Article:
In order to help his followers get their thinking straight about prayer Jesus told another little story. Or rather he invited his listeners to imagine their own. Let’s look at what it was all about.
Jesus invited his followers to think about how they and in particular how they would expect one of their friends to react in a given scenario. It’s there recorded for us in vv.5-7.
The scenario Jesus wants them to think about involves the arrival of a friend in the middle of the night. This friend has been on a journey and has arrived late but there is no food in the house to be laid before him.
Now we might be tempted in our culture to say "Tough" or "What does he expect arriving unannounced like that and at such an hour?" But in Bible times in the M.E. hospitality was extremely important. Whereas we might find the responsibility of hospitality burdensome in Bible times it was considered an honour and a privilege to offer hospitality. To fail to offer proper hospitality would be a serious failure indeed.
In other words Jesus wants his followers to think about a situation in which they find themselves in serious need.
Don’t you have a friend you could turn to? Surely none of your friends would refuse to help you in such circumstances? asks Jesus. Of course not is the implied reply. A friend would be sure to help so you wouldn’t hesitate to go to him even if it were in the middle of the night.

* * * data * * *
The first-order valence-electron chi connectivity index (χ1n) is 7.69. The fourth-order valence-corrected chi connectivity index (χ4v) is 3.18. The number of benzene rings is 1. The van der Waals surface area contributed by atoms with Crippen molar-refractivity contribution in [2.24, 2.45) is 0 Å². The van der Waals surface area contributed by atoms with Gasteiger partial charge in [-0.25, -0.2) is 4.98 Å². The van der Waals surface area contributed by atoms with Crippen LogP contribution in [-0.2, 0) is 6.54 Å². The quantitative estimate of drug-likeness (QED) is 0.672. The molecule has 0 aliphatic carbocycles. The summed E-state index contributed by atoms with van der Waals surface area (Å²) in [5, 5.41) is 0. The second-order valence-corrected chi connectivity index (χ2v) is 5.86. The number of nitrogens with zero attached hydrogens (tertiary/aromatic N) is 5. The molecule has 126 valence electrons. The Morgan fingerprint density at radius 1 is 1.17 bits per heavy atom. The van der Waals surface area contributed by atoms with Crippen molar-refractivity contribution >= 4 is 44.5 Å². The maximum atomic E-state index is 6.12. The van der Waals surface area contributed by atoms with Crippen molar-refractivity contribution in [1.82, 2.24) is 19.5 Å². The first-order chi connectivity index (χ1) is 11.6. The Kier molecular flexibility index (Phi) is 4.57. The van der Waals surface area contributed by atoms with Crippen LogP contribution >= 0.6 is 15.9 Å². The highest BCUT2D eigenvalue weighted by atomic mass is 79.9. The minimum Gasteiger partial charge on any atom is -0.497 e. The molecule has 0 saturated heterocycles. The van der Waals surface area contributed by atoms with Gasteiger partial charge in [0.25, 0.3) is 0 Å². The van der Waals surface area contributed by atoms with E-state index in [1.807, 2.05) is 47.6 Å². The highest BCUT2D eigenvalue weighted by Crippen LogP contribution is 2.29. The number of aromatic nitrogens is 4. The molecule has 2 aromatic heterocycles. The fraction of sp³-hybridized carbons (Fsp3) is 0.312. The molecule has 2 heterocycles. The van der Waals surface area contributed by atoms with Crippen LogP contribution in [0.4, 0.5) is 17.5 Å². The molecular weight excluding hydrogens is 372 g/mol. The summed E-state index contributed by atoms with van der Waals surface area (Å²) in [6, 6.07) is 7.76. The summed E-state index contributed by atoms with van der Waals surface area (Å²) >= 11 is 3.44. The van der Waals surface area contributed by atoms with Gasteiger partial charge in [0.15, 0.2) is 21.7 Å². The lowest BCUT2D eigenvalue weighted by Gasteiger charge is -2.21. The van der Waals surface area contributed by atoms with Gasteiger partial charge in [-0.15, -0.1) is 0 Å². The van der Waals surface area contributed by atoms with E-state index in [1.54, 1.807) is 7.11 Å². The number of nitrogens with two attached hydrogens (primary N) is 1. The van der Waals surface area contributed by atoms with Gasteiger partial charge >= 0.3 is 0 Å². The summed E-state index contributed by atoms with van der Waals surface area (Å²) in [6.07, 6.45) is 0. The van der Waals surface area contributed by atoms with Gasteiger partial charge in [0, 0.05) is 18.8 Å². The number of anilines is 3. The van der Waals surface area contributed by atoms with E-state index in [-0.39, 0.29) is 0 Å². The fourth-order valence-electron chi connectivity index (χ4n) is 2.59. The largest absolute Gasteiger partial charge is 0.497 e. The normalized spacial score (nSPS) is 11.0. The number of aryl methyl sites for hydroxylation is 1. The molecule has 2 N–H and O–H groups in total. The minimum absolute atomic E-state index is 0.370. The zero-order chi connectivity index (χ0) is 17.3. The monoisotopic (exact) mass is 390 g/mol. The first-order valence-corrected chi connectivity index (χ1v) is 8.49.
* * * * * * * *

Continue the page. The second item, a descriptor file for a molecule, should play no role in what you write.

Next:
Now imagine the scene. That friend has come to your home but don’t have anything to offer him but you do have a friend living nearby. What are you going to do? Well, he’s a friend and he’s sure to help so off you go to bang on his door.
Now in those days a whole family would sleep together in the same room and they would have all been asleep for some time by midnight (in the days before electricity most folk would take to their beds not long after sunset). Then your knock sounds at the door. The man of the house isn’t enthusiastic about getting up – he’s still sleepy himself and he knows too that if he does get up his whole family will be disturbed and he doesn’t want that.
What are you going to do now? Are you going to give up and go home empty-handed? No, you’ve already woken your friend up and you’re within touching distance of getting what you need – you can’t go home yet so you keep on hammering on his door and you keep on calling out: "I need some bread, I need some bread." You believe that your friend is sure to help eventually.